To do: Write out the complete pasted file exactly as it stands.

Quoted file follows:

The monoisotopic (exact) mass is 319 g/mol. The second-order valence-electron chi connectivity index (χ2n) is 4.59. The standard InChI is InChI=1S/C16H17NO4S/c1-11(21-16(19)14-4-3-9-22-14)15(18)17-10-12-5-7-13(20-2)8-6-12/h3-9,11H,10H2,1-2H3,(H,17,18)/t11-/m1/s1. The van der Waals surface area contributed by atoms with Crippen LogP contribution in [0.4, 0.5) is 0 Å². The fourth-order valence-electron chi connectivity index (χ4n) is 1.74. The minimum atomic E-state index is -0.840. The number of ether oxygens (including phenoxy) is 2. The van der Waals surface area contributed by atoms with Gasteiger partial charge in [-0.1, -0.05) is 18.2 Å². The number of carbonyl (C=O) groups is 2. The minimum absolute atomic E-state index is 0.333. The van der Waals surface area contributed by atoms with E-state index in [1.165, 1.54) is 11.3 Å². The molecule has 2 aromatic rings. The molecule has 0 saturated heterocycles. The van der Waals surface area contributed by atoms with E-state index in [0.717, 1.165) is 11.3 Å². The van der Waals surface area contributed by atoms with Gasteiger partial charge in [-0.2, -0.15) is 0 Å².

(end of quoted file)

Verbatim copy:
The monoisotopic (exact) mass is 319 g/mol. The second-order valence-electron chi connectivity index (χ2n) is 4.59. The standard InChI is InChI=1S/C16H17NO4S/c1-11(21-16(19)14-4-3-9-22-14)15(18)17-10-12-5-7-13(20-2)8-6-12/h3-9,11H,10H2,1-2H3,(H,17,18)/t11-/m1/s1. The van der Waals surface area contributed by atoms with Crippen LogP contribution in [0.4, 0.5) is 0 Å². The fourth-order valence-electron chi connectivity index (χ4n) is 1.74. The minimum atomic E-state index is -0.840. The number of ether oxygens (including phenoxy) is 2. The van der Waals surface area contributed by atoms with Gasteiger partial charge in [-0.1, -0.05) is 18.2 Å². The number of carbonyl (C=O) groups is 2. The minimum absolute atomic E-state index is 0.333. The van der Waals surface area contributed by atoms with E-state index in [1.165, 1.54) is 11.3 Å². The molecule has 2 aromatic rings. The molecule has 0 saturated heterocycles. The van der Waals surface area contributed by atoms with E-state index in [0.717, 1.165) is 11.3 Å². The van der Waals surface area contributed by atoms with Gasteiger partial charge in [-0.2, -0.15) is 0 Å².